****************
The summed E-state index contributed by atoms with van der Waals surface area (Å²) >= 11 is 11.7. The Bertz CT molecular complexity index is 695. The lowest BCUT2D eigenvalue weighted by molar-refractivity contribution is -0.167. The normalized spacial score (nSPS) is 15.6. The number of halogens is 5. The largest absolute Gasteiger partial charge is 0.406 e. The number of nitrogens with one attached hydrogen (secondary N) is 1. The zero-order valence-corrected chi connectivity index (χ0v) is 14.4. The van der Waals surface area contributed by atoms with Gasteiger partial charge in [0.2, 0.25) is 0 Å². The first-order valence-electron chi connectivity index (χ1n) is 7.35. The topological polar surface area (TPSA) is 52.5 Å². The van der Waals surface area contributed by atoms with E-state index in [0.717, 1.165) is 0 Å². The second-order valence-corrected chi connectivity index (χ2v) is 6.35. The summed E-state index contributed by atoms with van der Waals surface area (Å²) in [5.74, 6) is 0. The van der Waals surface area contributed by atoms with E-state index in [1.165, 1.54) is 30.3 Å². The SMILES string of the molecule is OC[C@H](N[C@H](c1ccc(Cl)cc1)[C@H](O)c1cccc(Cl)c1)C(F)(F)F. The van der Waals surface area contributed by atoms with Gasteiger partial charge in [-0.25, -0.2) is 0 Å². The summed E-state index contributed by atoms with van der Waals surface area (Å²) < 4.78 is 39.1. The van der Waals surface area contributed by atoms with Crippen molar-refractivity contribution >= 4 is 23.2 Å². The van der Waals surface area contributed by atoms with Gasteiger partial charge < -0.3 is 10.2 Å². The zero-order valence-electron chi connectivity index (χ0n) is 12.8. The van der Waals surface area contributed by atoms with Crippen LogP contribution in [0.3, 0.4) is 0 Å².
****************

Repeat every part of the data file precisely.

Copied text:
The summed E-state index contributed by atoms with van der Waals surface area (Å²) >= 11 is 11.7. The Bertz CT molecular complexity index is 695. The lowest BCUT2D eigenvalue weighted by molar-refractivity contribution is -0.167. The normalized spacial score (nSPS) is 15.6. The number of halogens is 5. The largest absolute Gasteiger partial charge is 0.406 e. The number of nitrogens with one attached hydrogen (secondary N) is 1. The zero-order valence-corrected chi connectivity index (χ0v) is 14.4. The van der Waals surface area contributed by atoms with Gasteiger partial charge in [0.2, 0.25) is 0 Å². The first-order valence-electron chi connectivity index (χ1n) is 7.35. The topological polar surface area (TPSA) is 52.5 Å². The van der Waals surface area contributed by atoms with E-state index in [0.717, 1.165) is 0 Å². The second-order valence-corrected chi connectivity index (χ2v) is 6.35. The summed E-state index contributed by atoms with van der Waals surface area (Å²) in [5.74, 6) is 0. The van der Waals surface area contributed by atoms with E-state index in [1.165, 1.54) is 30.3 Å². The SMILES string of the molecule is OC[C@H](N[C@H](c1ccc(Cl)cc1)[C@H](O)c1cccc(Cl)c1)C(F)(F)F. The van der Waals surface area contributed by atoms with Gasteiger partial charge in [-0.25, -0.2) is 0 Å². The summed E-state index contributed by atoms with van der Waals surface area (Å²) < 4.78 is 39.1. The van der Waals surface area contributed by atoms with Crippen molar-refractivity contribution >= 4 is 23.2 Å². The van der Waals surface area contributed by atoms with Gasteiger partial charge < -0.3 is 10.2 Å². The zero-order valence-electron chi connectivity index (χ0n) is 12.8. The van der Waals surface area contributed by atoms with Crippen LogP contribution in [0.3, 0.4) is 0 Å².